Schipper 2019

Bernd U. Schipper, The Egyptian Background of the Joseph Story. Hebrew Bible and Ancient Israel 8 (2019), 6–23.

Previous scholarship searched for the Egyptian background of the Joseph story in New Kingdom Egypt and compared Gen 37–50 to the story of Sinuhe and the Tale of the Two Brothers, but a reevaluation of the evidence points to the Egyptian Late Period as the time of the Joseph story’s composition. Besides the Egyptian names (Asenat, Potiphera, Zafenat-Paneach) the plot of the Joseph narrative reaches a deeper meaning against the backdrop of the story of the wise Ahiqar, which was found in its Aramaic version on Elephantine, and of an Egyptian papyrus from the Berlin collection, containing the motif of the seven years of hunger. When the evidence is considered together, the Joseph story is best described as a diaspora-novella that puts forward a concept of identity fitting best into the historical situation of Persian period Egypt.

Keywords: Late Period Egypt | Ahiqar | Sinuhe | Elephantine | Diaspora novella

Ussishkin 2018

David Ussishkin, Megiddo – Armageddon, The story of the Canaanite and Israelite city. (Jerusalem 2018).

Large-scale archaeological excavations have been conducted at Tel Megiddo over the course of the last one hundred and thirteen years. No other central mound of the biblical period in the Land of Israel has been so intensively excavated and investigated. As a result, Megiddo has come to symbolize biblical archaeology and remains a key site for understanding the archaeology and history of the biblical period. The present book summarizes the history of Megiddo and its archaeological findings in clear and simple language for the general public.

Whitt 2019

William Whitt, Genesis, A new translation with commentary. (Highland Park 2019).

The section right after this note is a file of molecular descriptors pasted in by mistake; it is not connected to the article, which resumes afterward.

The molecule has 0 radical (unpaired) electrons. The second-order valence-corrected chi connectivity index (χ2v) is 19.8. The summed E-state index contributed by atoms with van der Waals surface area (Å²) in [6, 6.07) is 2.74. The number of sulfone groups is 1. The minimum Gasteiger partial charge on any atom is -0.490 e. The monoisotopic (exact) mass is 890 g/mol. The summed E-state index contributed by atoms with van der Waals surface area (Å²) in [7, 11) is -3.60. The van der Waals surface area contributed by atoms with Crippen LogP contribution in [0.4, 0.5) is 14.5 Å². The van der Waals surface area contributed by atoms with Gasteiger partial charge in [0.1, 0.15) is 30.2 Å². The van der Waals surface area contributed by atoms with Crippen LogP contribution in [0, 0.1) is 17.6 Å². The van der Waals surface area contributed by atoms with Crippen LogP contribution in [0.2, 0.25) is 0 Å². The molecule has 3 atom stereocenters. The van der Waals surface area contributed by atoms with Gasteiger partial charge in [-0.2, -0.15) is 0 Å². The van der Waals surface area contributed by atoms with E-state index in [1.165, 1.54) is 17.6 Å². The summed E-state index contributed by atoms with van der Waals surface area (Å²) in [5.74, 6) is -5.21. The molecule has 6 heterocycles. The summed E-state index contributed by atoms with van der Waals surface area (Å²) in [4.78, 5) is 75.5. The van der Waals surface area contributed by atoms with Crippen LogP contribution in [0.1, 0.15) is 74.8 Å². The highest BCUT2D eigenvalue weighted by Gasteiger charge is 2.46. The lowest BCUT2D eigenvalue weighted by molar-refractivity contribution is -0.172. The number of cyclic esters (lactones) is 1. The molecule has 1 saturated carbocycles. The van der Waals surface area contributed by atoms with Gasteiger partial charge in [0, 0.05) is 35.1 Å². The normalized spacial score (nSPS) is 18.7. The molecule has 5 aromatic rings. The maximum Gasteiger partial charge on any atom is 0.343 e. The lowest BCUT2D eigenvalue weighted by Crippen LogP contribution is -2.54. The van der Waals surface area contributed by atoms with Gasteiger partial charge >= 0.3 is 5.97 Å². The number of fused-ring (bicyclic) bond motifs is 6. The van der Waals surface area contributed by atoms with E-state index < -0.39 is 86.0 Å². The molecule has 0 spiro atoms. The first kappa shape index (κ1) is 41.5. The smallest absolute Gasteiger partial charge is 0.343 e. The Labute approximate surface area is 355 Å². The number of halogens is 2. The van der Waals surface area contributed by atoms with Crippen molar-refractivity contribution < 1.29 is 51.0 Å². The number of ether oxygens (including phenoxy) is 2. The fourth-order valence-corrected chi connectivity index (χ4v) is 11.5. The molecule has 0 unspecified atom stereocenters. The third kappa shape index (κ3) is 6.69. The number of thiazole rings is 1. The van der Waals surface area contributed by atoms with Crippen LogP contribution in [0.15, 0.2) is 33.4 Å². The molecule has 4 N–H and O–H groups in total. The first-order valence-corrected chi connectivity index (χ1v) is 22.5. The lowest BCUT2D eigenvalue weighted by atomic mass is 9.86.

Dickson 2019

James H. Dickson & Klaus D. Oeggl et al., Seventy-five mosses and liverworts found frozen with the late Neolithic Tyrolean Iceman, Origins, taphonomy and the Iceman’s last journey. PLoS ONE 14 (2019), e223752. <DOI:10.1371/journal.pone.0223752>.

The Iceman site is unique in the bryology of the Quaternary. Only 21 bryophytes (mosses and liverworts) grow now in the immediate vicinity of the 5,300 year old Iceman discovery site at 3,210m above sea level in the Ötztal Alps, Italy. By contrast 75 or more species including at least ten liverworts were recovered as subfossils frozen in, on and around the Iceman from before, at and after his time. About two thirds of the species grow in the nival zone (above 3,000m above sea level) now while about one third do not. A large part of this third can be explained by the Iceman having both deliberately and inadvertently carried bryophytes during his last, fatal journey. Multivariate analyses (PCA, RDA) provide a variety of explanations for the arrivals of the bryophytes in the rocky hollow where the mummy was discovered. This is well into the nival zone of perennial snow and ice with a very sparse, non-woody flora and very low vegetation cover. Apart from the crucial anthropochory (extralocal plants), both hydrochory (local species) and zoochory (by wild game such as ibex of both local and extra-local species) have been important. Anemochory of mainly local species was of lesser importance and of extra-local species probably of little or no importance. The mosses Neckera complanata and several other ecologically similar species as well as a species of Sphagnum (bogmoss) strongly support the claim that the Iceman, took northwards up Schnalstal, South Tyrol, as the route of the last journey. A different species of bogmoss, taken from his colon is another indication the Iceman’s presence at low altitude south of Schnalstal during his last hours when he was first high up, low down and finally at over 3,000m.